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Kristin Headlam with Chris Wallace-Crabbe

'Poetry, painting and princesses'

Artist Kristin Headlam and poet Chris Wallace-Crabbe discuss their art.

This video was produced with funds donated by Tim Fairfax AC.

- ♫ Wish me luck as you wave me goodbye ♫
 
- Chris is a very positive and public kind of person. He loves being out there. He loves being photographed. He's always been very happy to be in paintings. He's always wanted, you know, to offer himself as a model. So, I mean, you have to take these offers up.
 
- Above all, I'm a poet, and in the last 18 years, I've been virtually a full-time poet, but you don't make any money that way so for many decades, I was a university teacher as well, and before that, I had the usual array of jobs. I worked in a coal mine. I worked in a mill, all sorts of things like that, but I settled down teaching down teaching people, as I've become better known as a poet. Essentially, poetry has been the thing that I do. And I think..[dog barking] That's a dog.
 
- I guess with the portrait of Chris, the main symbols are that it's, you know, it's symbolic of our life. Books are symbolic of him, I guess, but the difficulty is that, painting Chris, at any rate, is that he has a tendency to go to sleep, which is why he's reading in that portrait, because I realised it was going to be the only way he would stay awake. Otherwise, he would be asleep in two minutes, probably.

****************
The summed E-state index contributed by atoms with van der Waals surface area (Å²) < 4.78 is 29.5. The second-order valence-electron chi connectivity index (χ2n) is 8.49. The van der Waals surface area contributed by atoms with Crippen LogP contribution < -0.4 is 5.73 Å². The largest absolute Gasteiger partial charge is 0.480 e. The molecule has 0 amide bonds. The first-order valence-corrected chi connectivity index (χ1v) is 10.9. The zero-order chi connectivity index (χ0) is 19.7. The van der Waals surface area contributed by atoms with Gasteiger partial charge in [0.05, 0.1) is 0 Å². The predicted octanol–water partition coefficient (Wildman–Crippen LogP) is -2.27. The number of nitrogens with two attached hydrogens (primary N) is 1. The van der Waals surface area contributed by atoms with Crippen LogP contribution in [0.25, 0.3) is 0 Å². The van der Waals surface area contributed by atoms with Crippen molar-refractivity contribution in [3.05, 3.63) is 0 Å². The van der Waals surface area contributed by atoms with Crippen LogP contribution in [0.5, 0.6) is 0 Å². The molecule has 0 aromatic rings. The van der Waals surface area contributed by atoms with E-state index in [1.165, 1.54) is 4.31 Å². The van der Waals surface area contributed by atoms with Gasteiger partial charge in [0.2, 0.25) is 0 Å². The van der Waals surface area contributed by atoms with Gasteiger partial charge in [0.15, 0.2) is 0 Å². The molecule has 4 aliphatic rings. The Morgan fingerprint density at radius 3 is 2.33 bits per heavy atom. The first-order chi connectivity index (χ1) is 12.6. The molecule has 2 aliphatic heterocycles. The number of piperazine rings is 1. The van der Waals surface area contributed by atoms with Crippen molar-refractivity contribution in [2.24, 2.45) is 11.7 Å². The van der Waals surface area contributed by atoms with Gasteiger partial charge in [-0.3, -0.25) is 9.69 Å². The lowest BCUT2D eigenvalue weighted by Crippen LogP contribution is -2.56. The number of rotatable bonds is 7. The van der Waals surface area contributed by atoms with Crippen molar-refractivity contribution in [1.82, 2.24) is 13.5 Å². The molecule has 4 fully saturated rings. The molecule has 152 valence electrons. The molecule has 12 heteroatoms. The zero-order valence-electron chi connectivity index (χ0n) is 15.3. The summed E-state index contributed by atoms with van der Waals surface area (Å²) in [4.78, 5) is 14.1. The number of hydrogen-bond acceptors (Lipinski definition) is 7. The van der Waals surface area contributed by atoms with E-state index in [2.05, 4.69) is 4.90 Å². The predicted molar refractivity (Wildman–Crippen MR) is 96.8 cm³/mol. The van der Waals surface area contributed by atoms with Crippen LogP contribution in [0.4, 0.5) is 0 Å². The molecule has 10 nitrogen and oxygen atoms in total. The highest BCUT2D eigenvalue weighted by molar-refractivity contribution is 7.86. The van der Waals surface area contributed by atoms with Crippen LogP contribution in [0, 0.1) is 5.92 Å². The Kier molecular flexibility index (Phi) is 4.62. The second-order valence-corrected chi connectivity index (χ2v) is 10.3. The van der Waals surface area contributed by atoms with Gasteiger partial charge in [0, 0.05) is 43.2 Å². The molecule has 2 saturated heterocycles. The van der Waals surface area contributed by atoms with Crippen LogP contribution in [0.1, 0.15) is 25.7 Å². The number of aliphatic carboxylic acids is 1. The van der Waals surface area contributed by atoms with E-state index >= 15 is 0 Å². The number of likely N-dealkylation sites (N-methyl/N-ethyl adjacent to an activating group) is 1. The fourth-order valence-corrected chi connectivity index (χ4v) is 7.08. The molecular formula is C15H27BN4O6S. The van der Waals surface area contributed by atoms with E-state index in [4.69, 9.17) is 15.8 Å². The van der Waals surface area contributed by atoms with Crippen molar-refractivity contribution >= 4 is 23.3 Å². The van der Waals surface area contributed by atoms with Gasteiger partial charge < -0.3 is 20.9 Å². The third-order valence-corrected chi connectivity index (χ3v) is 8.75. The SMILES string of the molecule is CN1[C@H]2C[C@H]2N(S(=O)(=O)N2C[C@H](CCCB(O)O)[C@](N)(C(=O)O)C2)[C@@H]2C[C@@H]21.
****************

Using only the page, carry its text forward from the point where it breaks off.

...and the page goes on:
- I do mull over a fair bit. I do walk a lot. A lot of poems begin when I'm walking through city scapes or suburb scapes or landscapes. I love looking at things. I love using my eyes, which is a link with painting, also, but sometimes I set myself deliberate tasks. Sometimes I feel I have to do this. Sometimes I'm commissioned. I just wrote a poem on the 400th anniversary of Shakespeare's death, with a wombat in it. Yes, well, I developed a sense, just like the history of art, the history of poetry was a gigantic paintbox in which all sorts of colours and all sorts of tones and depths could be found, and that you're able to range through all this. You're able to explore this, and come back with tones, perfumes, colours, shapes, figures, things like that. They're things that fill the world. I haven't been up yet with it on the walls, but I'm very pleased, very pleased. I believe I'm next to a princess.
 
- Even now.
 
- Touche!